Magazine article Marketing

Microsoft's Very British Marketing Coup

Magazine article Marketing

Microsoft's Very British Marketing Coup

Article excerpt

As Bill Gates departs the UK, he leaves in his wake a promising PR start to the New Year, Paul Whitfield reports on Microsoft UK's success

Bill Gates, co-founder and chairman of Microsoft, ended his week in London sitting beside consumer champion Richard Branson in the full glare of the media spotlight. Their agreement, that Microsoft will supply the PC technology for Branson's nonprofit People's Lottery bid, follows a week in which Gates grabbed newspaper front pages as he toured UK schools promoting digital learning.

It is a good start to 2000 for the company, and a reversal of its PR fortunes last year. According to Press Watch, a UK organisation that tracks UK media sentiment, Microsoft was the most negatively reported company in the IT sector, and across all companies, placed 1304 out of 1321 for the last quarter of 1999.

Much of that criticism was based on its performance in the US, where it has been battered by negative coverage from last year's high-profile antimonopoly court case.

The case, grandly titled 'United States of America vs Microsoft' and resulting in the verdict that Microsoft had abused its position as the world's leading software firm, is set to lead to massive fines and even a forced dismantling of Microsoft.

More immediately, given that appeals are expected to stretch on for decades, the case has left Microsoft, in the US, climbing the PR equivalent of Everest as it seeks to re-establish itself as a responsible corporate citizen.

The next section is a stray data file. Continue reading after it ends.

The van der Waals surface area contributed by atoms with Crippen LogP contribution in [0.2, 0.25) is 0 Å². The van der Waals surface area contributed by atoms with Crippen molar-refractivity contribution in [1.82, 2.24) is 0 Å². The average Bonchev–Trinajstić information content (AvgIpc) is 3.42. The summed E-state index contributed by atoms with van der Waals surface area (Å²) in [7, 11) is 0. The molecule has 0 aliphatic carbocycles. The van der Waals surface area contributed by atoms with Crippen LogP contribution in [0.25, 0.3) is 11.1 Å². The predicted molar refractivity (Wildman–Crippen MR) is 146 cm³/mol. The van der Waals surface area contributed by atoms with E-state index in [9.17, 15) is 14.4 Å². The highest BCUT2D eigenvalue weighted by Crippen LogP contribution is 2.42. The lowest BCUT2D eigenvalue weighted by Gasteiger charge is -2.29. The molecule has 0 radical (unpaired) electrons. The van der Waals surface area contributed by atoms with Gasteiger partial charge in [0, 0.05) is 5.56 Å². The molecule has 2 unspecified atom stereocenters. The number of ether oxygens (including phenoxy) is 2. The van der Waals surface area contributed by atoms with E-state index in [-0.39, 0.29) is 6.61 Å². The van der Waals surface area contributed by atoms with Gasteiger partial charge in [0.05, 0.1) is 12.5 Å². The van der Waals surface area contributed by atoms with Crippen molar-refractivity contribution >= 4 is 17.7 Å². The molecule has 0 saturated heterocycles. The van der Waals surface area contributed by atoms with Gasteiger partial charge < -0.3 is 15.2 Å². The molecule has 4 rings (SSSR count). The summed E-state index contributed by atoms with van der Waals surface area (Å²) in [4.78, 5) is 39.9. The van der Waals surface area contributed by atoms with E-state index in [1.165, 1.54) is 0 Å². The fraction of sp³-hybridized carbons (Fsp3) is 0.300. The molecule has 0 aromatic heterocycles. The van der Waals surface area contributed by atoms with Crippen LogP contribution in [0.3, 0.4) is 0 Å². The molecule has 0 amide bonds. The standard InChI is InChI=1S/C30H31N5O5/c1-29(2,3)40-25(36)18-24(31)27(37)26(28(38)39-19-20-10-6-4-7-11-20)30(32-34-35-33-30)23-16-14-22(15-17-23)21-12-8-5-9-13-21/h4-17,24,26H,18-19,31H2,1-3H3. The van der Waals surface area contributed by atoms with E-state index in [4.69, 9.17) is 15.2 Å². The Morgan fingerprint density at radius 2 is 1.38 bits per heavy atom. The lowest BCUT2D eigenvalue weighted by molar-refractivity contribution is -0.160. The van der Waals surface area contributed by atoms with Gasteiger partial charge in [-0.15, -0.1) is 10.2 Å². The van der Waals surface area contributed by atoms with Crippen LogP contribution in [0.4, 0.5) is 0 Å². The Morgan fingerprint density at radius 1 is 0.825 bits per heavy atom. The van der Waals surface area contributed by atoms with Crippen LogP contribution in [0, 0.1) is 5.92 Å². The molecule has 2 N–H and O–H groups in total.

Tactical move

The ability of Microsoft UK to brush-off negative press, and its favourable coverage so far this year, is testament to the company's skilful brand handling and low-key, but solid, marketing presence in the UK.

When Windows 2000, the latest instalment in Microsoft's all conquering PC operating system, launches on February 17, it will do so without the media circus and advertising blitz that has accompanied earlier launches of the programme.

Microsoft director of customer marketing, Shaun Orpen, says: "We like to think of Microsoft as a global brand but with a distinct UK personality. We do a lot of PR. We want to get close to the customers and interact at thatlevel-that is the way we operate."

It is a tactic that has effectively avoided the overkill that has tainted Microsoft's image in the US, where its brand and product advertising has been far more pervasive.

Orpen says: "The strategy for the UK was born out of the fact that the British are unique. The market here would not necessarily be endeared to a successful American company with a big presence. …

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